The aim of this study was to determine the frequency with which medical geneticists discuss the psychiatric manifestations of 22q11.2 deletion syndrome (22q11DS) with families in relation to the frequency with which they discuss the other manifestations of the syndrome and to explore relationships between discussion of these features and stigma toward psychiatric disorders.
Methods
We surveyed medical geneticists in the United States and Canada regarding the frequency with which they discuss various features of 22q11DS with families in the context of four clinical scenarios in which only the age of the patient at diagnosis differed. Respondents also completed a 20-item validated psychometric measure of stigma towards psychiatric disorders.
Results
308/546 medical geneticists completed the survey (56% response rate). Psychiatric disorders were discussed significantly less often than other features of 22q11DS (p<0.0001), but psychiatric disorders were discussed significantly more often when the patient was ≥ 13 years old (p<0.0001), than when the patient was younger. Geneticists who discussed psychiatric disorders the least had significantly higher levels of stigma towards psychiatric disorders (p=0.007).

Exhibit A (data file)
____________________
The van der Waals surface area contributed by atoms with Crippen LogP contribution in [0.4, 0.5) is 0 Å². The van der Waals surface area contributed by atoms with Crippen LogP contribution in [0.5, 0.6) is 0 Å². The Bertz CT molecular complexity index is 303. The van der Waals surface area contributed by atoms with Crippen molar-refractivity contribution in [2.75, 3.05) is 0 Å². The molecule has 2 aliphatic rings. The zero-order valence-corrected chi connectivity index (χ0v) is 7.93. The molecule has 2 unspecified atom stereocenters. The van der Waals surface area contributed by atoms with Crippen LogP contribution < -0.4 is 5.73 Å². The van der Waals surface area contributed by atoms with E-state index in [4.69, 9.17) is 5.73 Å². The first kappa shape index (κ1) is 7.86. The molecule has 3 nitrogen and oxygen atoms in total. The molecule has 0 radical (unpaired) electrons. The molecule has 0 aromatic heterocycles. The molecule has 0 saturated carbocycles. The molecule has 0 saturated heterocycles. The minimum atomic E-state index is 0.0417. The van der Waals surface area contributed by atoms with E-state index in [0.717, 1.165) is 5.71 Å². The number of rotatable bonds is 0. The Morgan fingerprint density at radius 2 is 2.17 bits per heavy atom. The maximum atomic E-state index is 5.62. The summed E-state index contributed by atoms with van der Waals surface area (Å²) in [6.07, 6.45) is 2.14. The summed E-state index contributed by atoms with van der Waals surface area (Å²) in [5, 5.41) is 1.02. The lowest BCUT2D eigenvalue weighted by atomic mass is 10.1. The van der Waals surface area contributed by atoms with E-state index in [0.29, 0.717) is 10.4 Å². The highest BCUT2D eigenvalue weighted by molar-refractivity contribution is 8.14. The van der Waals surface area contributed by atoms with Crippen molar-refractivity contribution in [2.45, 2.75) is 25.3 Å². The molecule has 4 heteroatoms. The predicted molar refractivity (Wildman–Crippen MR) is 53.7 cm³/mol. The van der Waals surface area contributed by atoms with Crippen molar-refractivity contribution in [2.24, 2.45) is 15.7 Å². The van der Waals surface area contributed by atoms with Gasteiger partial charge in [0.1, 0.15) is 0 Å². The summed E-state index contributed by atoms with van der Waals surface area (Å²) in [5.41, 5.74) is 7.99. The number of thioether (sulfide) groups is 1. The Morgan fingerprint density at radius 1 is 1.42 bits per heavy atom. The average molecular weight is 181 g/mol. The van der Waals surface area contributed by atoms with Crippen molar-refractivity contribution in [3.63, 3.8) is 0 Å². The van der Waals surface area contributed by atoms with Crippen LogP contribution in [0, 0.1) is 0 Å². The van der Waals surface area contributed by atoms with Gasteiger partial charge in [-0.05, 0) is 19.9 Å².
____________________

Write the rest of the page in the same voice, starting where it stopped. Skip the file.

Conclusion
Psychiatric risks are less often discussed with families during childhood. Education for physicians to help reduce stigma towards psychiatric disorders (which may impede discussion of psychiatric disorders) may warrant exploration in this population.
doi:10.1038/gim.2013.31
PMCID: PMC3766374  PMID: 23579435 CAMSID: cams3095
22q11.2 deletion syndrome; medical geneticists; psychiatric disorders; stigma; mental illness
25.  Mothers’ perspectives on their child’s mental illness as compared to other complex disorders in their family: Insights to inform genetic counseling practice 
Journal of genetic counseling  2011;21(4):564-572.